Tough Writer’s Manifesto: Can’t Stop, Won’t Stop, Never Stop

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www.shadowteams.com
/Beth Wareham

Richard Bach, author of that 20th century pop icon, Jonathan Livingston Seagull, said a mouthful with “A professional writer is an amateur who didn’t quit.” Richard – who once let me fly his plane – would not like what I have to say about much of his writing. But his work on aviation is magnificent. He was also based in the same squadron as a really professional writer – one James Salter – during the Berlin crisis. Salter, author of A Sport and A Pastime, among others, never chose a wrong word in his life.

A tough writer, amateur or check-casher, doesn’t quit. A tough writer works through problems, wipes out pages, starts over. A tough writer knows how you can get inside a book and slip and slide in it, failing to accomplish much of anything. A tough writer understands the words “begin again.”

Below is some pretty interesting advice I’ve heard from authors and editors in a 20-year career in the larger publishing houses of New York. Some of it will depress you and some will set you free.

You must remember, though, that part of the extreme joy of reading and writing is the discovery of the new voice, seemingly from nowhere, who changes your point of view.

What you also must remember, sitting glumly at your keyboard, is that voice just might come from you:

TOUGH WRITERS MANIFESTO

1. No one is watching you.

The great Ilene Beckerman, author of Love, Love and What I Wore, confessed that what she liked about writing was that nobody saw when she wrote a sentence like “She carried the steaming tureen to the table.” Allow yourself all the mistakes you need until it feels right to you.

2. Plan and destroy. Plan and destroy.

Map a plot. Change it. Flush out characters, modify, remove, add more. Throughout the process of putting a book together, you need the plan of a soldier who is ready to shift positions at any moment for a more effective line of attack. Rigid flexibility. Think on it.

3. Who are you writing for?

Too often, especially in non-fiction, authors are writing for peers. That’s fine, if you want to sell books to the 200 other forensic accountants in California. Who is your reader? Who do you see in your mind’s eye as you work on the book? Act accordingly. Don’t use technical words if you trying to reach the layman. Choose communication over showing off.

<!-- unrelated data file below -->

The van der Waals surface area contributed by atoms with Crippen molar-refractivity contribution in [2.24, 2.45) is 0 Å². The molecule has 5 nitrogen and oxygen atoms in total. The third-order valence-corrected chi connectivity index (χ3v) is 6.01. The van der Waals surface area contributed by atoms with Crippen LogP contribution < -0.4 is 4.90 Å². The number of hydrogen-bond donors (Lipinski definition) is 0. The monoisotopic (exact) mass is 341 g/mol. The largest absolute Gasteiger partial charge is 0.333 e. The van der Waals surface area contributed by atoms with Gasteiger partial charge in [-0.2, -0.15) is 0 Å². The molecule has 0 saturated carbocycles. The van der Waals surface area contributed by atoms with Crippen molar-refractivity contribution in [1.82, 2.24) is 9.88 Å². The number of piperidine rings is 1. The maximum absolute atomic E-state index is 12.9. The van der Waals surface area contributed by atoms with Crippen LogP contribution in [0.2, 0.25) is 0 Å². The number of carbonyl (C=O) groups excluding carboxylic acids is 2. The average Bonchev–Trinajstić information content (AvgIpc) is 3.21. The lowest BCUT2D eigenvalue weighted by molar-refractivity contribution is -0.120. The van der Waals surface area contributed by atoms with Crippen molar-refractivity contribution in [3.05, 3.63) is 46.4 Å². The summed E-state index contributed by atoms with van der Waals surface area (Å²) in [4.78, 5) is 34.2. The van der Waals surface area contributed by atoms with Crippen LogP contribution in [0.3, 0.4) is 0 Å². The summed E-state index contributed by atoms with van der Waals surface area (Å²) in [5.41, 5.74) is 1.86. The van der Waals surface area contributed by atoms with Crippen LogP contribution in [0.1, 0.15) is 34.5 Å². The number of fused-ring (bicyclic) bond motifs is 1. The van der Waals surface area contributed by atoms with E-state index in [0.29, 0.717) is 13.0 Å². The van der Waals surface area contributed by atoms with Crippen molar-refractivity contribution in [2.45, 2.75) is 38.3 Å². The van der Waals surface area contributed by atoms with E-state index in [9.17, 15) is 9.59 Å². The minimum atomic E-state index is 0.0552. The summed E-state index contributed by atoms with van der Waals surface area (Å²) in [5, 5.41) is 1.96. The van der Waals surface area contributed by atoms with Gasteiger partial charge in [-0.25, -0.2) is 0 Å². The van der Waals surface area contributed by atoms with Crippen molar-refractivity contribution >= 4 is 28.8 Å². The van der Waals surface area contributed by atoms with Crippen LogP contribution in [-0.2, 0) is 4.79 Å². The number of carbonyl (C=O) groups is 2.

4. Feed a fever; Starve a cold

If you don’t believe in the muse, then you don’t believe in Faulkner, Mozart and Beethoven. Whole chunks of finished passages just appeared in their heads and the test was to write it down quickly enough they didn’t lose it. This is true of you as well. If you become deeply engaged in writing a scene, stay with it. Sitting down at a computer and doing 500 words a day is the drip, drip of sinuses disengaged from the passion of writing. Stop word counting and start throwing your soul into it.

5. Facts are not the truth.

In fiction, there are no facts but abundant truths. Since all writing is autobiographical to a degree, never got bogged down in the actually memory of a room or character. Remake them anew to meet the truth of what you are writing. You owe no one an explanation for your art.

6. Raw is good.

The closer you can get to the bone, the more you feel what you write, the more your reader will too. This is what Hemingway meant by his comment that being a writer was no big deal, you just sat down and bled on a keyboard all day. Readers know when they are being kept at arms’ length and most don’t like it. Bring them in to you and the story.

7. Detail isn’t everything, but it’s almost everything.

Every detail you choose should further your plot or give us more information about your characters and the “truth” of your book. Here’s a simple example of how you might or might not choose detail for a character:

Meyer’s suit was blue and his shoes were brown.

Meyer’s blue suit shined at the elbows, leading the eye downward to a pair of brown crepe-soled
work shoes.

Simple, right? And no one ever talks about the writer’s eyes; the painters get all that public relations.

8. Simple formulas make powerful books.

A) Tell your story from the beginning and end at the end. Simple. Never fails

B) Try the song form: A,B,A. Used for thousands of years, you can see this form best in a series
like Lord of the Rings: A is the Shire, B is the adventure, C is a return to the Shire with
lessons learned and evil vanquished.

9. Edit like Stalin.

Everyone, EVERYONE, uses too many words. Edit yourself ruthlessly. Any word that is not absolutely necessary to further your story should go. You owe this to your reader: don’t waste their time with overwriting. Proust covered that already.

10. Let the manuscript rest before final carving.

Polishing a manuscript brings up an interesting combination of anxiety and joy. You are close to a finished book. Give it that last read and polish it up. Remove the final unnecessary adverbs and adjectives. Tighten descriptions. People will read it soon, thus the anxiety. People will read it soon, thus the joy.

Some will judge you positively, some might not. But somewhere, someone will read your book and it will change his or her life.

And that, my friend, is why you do it.

Stay tough.

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www.shadowteams.com

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